Nutrition Labels: Reading Your Way to a Healthier Lifestyle

Nutrition Labels

Sometimes, the proof is actually in the pudding. Since the 1970s, the FDA has required nutrition labels on most prepared foods. But many food companies use misleading claims in order to sell their products. With all of today’s health-related concerns to worry about, do you really know how to read nutrition labels?

Organic, GMOs, buying local:  these are just some of the things to take in to consideration while strolling the aisles of your grocery store. In a recent study by the USDA, 42 percent of working adults between ages 29-68 look at nutrition labels while shopping. That’s an increase of 8 percent from a similar study conducted in 2007. But the majority of shoppers are still blind to what they are consuming.

Many products feature attractive terms, like “multigrain,” “all-natural,” and “low fat,” which can distract consumers from the more harmful ingredients. There are a number of ways to decipher what exactly you are eating.

  1. Multigrain does not equal whole grain.

Many shoppers may see a “multigrain” claim on their breads, snack food, and pastas and immediately think they are making the healthier choice. Or they may think that these terms are interchangeable. Multigrain often means the grain has been refined, which can cause it to be stripped of its nutrients. A whole grain means that all of the grain is present: bran, wheat germ, and endosperm, which provide naturally occurring nutrients and fiber. Another label to avoid is bread that says “five grain,” as there is no guarantee you are getting the complete grain and all of its benefits.

The solution? Katherine Zeratsky, R.D, L.D., of the Mayo Clinic suggests looking at the label. “Look for products that list the first ingredient as ‘whole wheat,’ ‘whole oats,’ or a similar whole grain.”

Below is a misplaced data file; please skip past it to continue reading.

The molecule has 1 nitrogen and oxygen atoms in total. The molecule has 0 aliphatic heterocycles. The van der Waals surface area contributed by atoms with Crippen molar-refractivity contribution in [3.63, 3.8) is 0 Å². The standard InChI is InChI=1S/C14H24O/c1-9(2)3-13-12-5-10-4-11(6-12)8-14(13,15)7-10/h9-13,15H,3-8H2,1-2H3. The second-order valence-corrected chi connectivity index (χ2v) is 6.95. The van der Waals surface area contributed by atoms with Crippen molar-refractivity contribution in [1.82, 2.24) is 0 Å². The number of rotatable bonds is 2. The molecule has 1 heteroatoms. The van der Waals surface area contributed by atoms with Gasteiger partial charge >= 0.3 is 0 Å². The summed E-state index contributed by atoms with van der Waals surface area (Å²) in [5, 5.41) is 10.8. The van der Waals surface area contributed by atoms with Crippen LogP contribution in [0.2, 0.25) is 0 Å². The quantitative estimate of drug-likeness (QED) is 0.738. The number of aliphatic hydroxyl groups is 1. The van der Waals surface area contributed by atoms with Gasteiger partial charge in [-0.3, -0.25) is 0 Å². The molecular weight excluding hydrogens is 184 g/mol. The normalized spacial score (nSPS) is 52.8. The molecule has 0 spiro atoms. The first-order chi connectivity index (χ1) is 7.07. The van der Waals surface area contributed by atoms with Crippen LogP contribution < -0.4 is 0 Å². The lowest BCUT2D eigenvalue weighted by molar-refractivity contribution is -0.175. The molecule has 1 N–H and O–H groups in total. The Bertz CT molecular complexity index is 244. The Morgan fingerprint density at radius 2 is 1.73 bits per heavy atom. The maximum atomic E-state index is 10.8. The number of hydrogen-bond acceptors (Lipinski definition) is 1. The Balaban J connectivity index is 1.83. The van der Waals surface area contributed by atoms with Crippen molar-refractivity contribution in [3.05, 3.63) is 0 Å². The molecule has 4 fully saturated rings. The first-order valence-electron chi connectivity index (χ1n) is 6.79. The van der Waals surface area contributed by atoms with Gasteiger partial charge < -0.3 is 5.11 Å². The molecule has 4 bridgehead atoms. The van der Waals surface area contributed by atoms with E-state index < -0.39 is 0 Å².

1. All natural means nothing.

The FDA has yet to define the word “natural,” as it relates to food. This means that companies can slap that label on pretty much anything they choose. For example, many peanut butters brag about “all-natural” ingredients, but on the label you’ll find sugar and palm oil among other things. Sugar overconsumption is a large problem facing Americans today and palm oil contains saturated fats as well as having been linked to raising cholesterol.

Instead of falling for this commonly-used claim, again turn to the label for your answer. Kristin Kirkpatrick of the Cleveland Clinic Wellness Institute suggests natural foods really contain only one ingredient, such as just peanuts in a jar of peanut butter.

  1. Low in this, high in that.

Another popular claim used by food companies is “low fat,” “lower sodium,” or “less calories.” According to the FDA, a food has to have 25 percent less of something (sugar, calories, fat, etc.) for it to assert itself to be “lower.” This doesn’t necessarily mean it is healthy, it just means it has less sugar, or salt, than the normal product has. One tactic to make a food still taste appetizing when they decrease one thing is to increase the others. For example, a product may lower its sugar and in turn increase its salt.

Forgo the flashy claims and read the label. Some studies correlate label readers as being healthier in general. A 2012 study revealed that Minnesota college students who read nutrition labels were also healthier eaters. The good news is that the FDA is taking notice as well, stating that updated nutrition label requirements are a priority this year. Citizens for Health has also declared April 11, 2014 as “Read Your Labels Day,” encouraging Americans to educate themselves on packaged foods.

By Nathan Rohenkohl


USDA Newsroom


US News

Mayo Clinic

National Center for Biotechnology Information

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